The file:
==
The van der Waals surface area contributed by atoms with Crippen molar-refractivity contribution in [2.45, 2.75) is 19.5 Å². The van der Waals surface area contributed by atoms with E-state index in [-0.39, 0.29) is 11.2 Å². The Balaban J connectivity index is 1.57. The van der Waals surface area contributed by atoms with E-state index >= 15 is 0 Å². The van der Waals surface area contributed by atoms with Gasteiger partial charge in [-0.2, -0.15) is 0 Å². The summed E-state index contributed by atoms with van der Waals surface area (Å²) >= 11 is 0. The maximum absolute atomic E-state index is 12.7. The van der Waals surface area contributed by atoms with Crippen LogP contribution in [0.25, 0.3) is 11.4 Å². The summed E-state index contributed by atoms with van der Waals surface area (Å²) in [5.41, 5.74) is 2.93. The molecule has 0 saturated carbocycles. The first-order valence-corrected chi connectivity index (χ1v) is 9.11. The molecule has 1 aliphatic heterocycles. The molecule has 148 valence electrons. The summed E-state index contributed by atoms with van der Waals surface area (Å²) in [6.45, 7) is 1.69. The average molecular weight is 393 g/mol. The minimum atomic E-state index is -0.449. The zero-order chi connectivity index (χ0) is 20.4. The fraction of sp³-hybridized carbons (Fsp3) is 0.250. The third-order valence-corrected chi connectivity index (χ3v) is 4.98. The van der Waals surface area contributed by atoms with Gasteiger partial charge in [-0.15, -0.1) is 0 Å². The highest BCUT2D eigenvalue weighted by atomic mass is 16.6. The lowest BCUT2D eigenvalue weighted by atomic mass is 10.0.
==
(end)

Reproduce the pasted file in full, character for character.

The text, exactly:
The van der Waals surface area contributed by atoms with Crippen molar-refractivity contribution in [2.45, 2.75) is 19.5 Å². The van der Waals surface area contributed by atoms with E-state index in [-0.39, 0.29) is 11.2 Å². The Balaban J connectivity index is 1.57. The van der Waals surface area contributed by atoms with E-state index >= 15 is 0 Å². The van der Waals surface area contributed by atoms with Gasteiger partial charge in [-0.2, -0.15) is 0 Å². The summed E-state index contributed by atoms with van der Waals surface area (Å²) >= 11 is 0. The maximum absolute atomic E-state index is 12.7. The van der Waals surface area contributed by atoms with Crippen LogP contribution in [0.25, 0.3) is 11.4 Å². The summed E-state index contributed by atoms with van der Waals surface area (Å²) in [5.41, 5.74) is 2.93. The molecule has 0 saturated carbocycles. The first-order valence-corrected chi connectivity index (χ1v) is 9.11. The molecule has 1 aliphatic heterocycles. The molecule has 148 valence electrons. The summed E-state index contributed by atoms with van der Waals surface area (Å²) in [6.45, 7) is 1.69. The average molecular weight is 393 g/mol. The minimum atomic E-state index is -0.449. The zero-order chi connectivity index (χ0) is 20.4. The fraction of sp³-hybridized carbons (Fsp3) is 0.250. The third-order valence-corrected chi connectivity index (χ3v) is 4.98. The van der Waals surface area contributed by atoms with Gasteiger partial charge in [-0.15, -0.1) is 0 Å². The highest BCUT2D eigenvalue weighted by atomic mass is 16.6. The lowest BCUT2D eigenvalue weighted by atomic mass is 10.0.